Longshore Act 905(b) Vessel Negligence Claims
Have you been injured in a maritime work accident but aren’t sure what compensation is available? Maritime law contains several provisions related to longshoreman workers’ compensation after an injury, depending on the type of worker and location of the accident.
One legal provision that helps maritime workers is The Longshore and Harbor Workers Compensation Act (LHWCA), including extended employee legal action under section 905(b). Understanding 905(b) claims can help you obtain a maximum worker injury lawsuit settlement.
Keep reading to find out who qualifies for compensation under the Longshore Act. If you would like an attorney to help you sort through the specifics of maritime law injury compensation, contact Johns Law Group for a free consultation.
Who Does the Longshore Act Cover?
The Longshore Act provides compensation for injured maritime workers, including longshoremen, shipbuilders, and harbor workers. The Act covers injuries that occur offshore or on adjacent areas such as docks, piers, wharves, and shipyards.
The Longshore Act was enacted in 1927 to provide coverage for maritime workers excluded by the Jones Act.
This means that workers eligible for Jones Act protection cannot file a claim under the Longshore Act. Likewise, maritime workers who have workers’ compensation coverage cannot file a claim under the Longshore Act.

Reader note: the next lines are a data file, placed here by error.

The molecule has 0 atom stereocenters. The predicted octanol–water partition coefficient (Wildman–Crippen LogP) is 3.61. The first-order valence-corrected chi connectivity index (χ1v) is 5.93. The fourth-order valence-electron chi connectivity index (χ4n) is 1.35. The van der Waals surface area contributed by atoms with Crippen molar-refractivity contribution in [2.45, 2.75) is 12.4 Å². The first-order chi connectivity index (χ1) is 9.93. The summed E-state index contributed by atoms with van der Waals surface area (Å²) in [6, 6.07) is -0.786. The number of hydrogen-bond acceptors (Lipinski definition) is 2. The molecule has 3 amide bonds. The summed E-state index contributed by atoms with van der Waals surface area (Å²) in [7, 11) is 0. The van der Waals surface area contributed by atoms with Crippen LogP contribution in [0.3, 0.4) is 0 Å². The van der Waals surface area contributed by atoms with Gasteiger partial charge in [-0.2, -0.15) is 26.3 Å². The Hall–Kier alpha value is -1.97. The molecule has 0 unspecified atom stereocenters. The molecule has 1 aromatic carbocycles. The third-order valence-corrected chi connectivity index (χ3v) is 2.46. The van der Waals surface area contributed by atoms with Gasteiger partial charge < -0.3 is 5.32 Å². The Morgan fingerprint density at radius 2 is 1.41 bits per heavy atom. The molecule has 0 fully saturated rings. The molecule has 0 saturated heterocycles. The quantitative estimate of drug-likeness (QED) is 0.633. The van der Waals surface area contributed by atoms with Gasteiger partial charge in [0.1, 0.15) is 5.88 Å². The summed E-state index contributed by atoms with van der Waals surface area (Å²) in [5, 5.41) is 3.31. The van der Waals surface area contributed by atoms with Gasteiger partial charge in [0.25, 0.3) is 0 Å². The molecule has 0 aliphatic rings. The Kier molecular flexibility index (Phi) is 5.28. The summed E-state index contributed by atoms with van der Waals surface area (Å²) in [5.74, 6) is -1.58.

What Compensation Does the Longshore Act Provide?
The Longshore Act provides maritime workers a no-fault avenue for recovering compensation. This means that even if the accident was the worker’s fault, the worker can still recover under the Longshore Act.
The employer must pay for the worker’s medical treatment, rehabilitation expenses, and two-thirds of the employee’s weekly wage.
This compensation continues as long as the worker is disabled. Wrongful death benefits allow the surviving spouse half of the worker’s average wage, with 16% added for the worker’s children.
What Is a 905(b) Claim?
While helpful in providing basic compensation, the Longshore Act does not allow an employee to sue an employer for damages.
However, there is an exception to the Longshore Act’s general rules, in section 905(b), that allows an employee to sue a third party or a negligent employer.
A 905(b) lawsuit for employer negligence is fault-based, requiring an employee to prove the four elements of negligence:
An employee could sue a third party, such as an equipment manufacturer, if faulty equipment caused the accident.
Damages under section 905(b) include a broad range of harm suffered by the employee, such as the following:
An employee can recover for more extensive damages under 905(b), so employees should explore filing a lawsuit under this provision to obtain maximum compensation for their injury.
Types of 905(b) Claims
In 1981, the United States Supreme Court outlined three distinct types of 905(b) duties that a shipowner owes to longshore or harbor workers.